Chapter 4 discusses the relationship between travel behavior and the built environment as documented in previous studies. This section reviews some additional considerations. Density and intensity of development increase the likelihood of physical activity – as density increases, the amount of physical activity is likely to increase. Increased density has been found to decrease VMT and air pollution (Cervero and Kockelman, 1997; Yang and Diez-Roux, 2017). This also improves safety because drivers are more likely to be alert in higher-density neighborhoods.

Land use mix affects the ease with which people can walk or bike to educational facilities, offices, restaurants, parks, community services, grocery stores, and other destinations. Mixed-use development is associated with shorter trips, transit ridership, walking, biking, and an overall increase in physical activity (ChangeLab Solutions, n.d.; Cheng, 2010). People living in walkable, mixed-use communities are more likely to get the recommended amount of daily exercise than those living in auto-dependent communities (CDC, 2022; ChangeLab Solutions, n.d.). Neighborhood mix is also associated with decreased VMT and traffic collisions (Swift et al., 1997).

Street connectivity and design affect VMT and safety. For example, traditional grids disperse traffic, thus lowering VMT (ChangeLab Solutions, n.d.). Lower posted speed limits improve safety, as do speed-reducing design features such as sidewalks, narrower lane widths, and other traffic calming features. Lower speeds are associated with reduced risk of fatality in collisions between vehicles and bicyclists/pedestrians (Bunn et al., 2003; Ewing and Kreutzer, 2006; Vision Zero Network, n.d.).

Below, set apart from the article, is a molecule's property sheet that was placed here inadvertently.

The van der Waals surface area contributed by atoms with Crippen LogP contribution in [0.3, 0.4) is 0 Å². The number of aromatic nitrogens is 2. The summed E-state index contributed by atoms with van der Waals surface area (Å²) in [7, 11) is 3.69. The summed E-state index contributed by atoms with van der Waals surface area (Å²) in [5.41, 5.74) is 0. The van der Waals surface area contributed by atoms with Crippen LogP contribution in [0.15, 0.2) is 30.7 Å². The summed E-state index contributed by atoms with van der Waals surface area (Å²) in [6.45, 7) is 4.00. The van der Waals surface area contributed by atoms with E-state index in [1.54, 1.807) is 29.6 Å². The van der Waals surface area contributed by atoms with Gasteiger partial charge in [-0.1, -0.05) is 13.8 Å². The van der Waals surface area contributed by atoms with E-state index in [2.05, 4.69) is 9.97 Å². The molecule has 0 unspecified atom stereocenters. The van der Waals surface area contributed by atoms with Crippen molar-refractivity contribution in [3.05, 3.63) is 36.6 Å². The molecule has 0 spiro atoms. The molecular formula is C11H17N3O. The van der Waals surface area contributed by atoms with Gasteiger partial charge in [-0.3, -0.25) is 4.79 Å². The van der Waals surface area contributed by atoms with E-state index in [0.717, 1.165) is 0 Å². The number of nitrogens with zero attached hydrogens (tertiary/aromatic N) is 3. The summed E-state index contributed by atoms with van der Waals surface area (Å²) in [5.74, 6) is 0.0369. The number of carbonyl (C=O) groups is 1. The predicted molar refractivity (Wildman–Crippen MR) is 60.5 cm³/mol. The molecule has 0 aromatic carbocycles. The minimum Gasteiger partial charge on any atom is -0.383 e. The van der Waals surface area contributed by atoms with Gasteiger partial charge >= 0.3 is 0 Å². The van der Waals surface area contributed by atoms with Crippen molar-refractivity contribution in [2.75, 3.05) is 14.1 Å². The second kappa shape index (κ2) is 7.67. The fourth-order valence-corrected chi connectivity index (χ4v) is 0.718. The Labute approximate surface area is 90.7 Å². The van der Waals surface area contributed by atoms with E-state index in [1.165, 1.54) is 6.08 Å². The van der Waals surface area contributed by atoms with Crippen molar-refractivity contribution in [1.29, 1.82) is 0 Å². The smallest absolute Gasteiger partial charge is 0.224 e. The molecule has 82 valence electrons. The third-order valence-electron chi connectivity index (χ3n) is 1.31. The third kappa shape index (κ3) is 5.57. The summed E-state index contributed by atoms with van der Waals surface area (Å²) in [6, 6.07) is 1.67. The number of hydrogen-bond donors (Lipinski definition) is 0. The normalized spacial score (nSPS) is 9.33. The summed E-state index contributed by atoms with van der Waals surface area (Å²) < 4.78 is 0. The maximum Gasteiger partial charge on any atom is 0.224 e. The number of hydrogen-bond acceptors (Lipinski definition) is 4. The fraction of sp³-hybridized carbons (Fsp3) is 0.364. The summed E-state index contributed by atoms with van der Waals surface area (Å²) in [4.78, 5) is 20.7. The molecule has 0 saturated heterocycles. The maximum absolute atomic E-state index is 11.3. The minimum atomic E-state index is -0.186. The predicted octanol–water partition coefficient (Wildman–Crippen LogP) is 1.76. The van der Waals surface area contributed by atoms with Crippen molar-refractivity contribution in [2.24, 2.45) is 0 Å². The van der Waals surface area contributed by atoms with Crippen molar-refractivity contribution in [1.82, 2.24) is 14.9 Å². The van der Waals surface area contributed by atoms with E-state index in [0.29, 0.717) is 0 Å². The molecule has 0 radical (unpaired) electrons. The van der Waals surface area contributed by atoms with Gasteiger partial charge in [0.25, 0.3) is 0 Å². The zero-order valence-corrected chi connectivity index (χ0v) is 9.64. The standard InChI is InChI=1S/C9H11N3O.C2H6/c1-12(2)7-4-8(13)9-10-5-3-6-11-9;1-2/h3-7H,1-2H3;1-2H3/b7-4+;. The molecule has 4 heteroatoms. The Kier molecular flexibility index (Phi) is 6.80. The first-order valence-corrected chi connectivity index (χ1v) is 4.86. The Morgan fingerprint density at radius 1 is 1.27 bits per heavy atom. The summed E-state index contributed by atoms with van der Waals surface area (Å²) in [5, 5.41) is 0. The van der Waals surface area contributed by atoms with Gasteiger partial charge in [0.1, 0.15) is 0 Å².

Factors that Influence Non-Motorized Travel

  • Link Characteristics
    • Measurable characteristics of a link in a road or path network (e.g., traffic volume, lane width, or pavement quality).
  • Link “Friendliness”
    • The overall acceptability of a link as a bicycle or pedestrian route – a function of link characteristics. Also varies by user characteristics (e.g., experienced vs. novice bicyclist).
  • Network Characteristics
    • Characteristics of a network of links (e.g., connectivity) that determine its overall acceptability or “friendliness” to the user.
  • Network “Friendliness”
    • A general measure of how acceptable the local road/path network is for bicycling or walking.
  • Supporting Policies
    • Other programs, policies, facilities, etc., that affect the acceptability of bicycling or walking (e.g., bicycle parking, showers/lockers, and educational programs).
  • Population Characteristics
    • Characteristics of the local population that relate to the likelihood of bicycling or walking (e.g., socioeconomic characteristics, or attitudes).
  • Climate/Weather
    • General propensity to walk or bicycle, as a function of climate/weather.
  • Characteristics of Other Modes
    • Relative travel times and costs of bicycling or walking vs. other modes, as well as safety, comfort, or other factors that influence choice of mode
  • Land Use
    • Density and distribution characteristics of population, employment, shopping, and other activities that affect where people travel, how many trips are generated, trip length, etc.
  • Total Non-Motorized Trip Making Overall level of non-motorized trip making in an area as a result of the above factors.
  • Link-Level Trips
    • Non-motorized trips on a specific facility or link as a function

Source: Guidebook on Methods to Estimate NonMotorized Travel:  Supporting Documentation

FHWA, 1999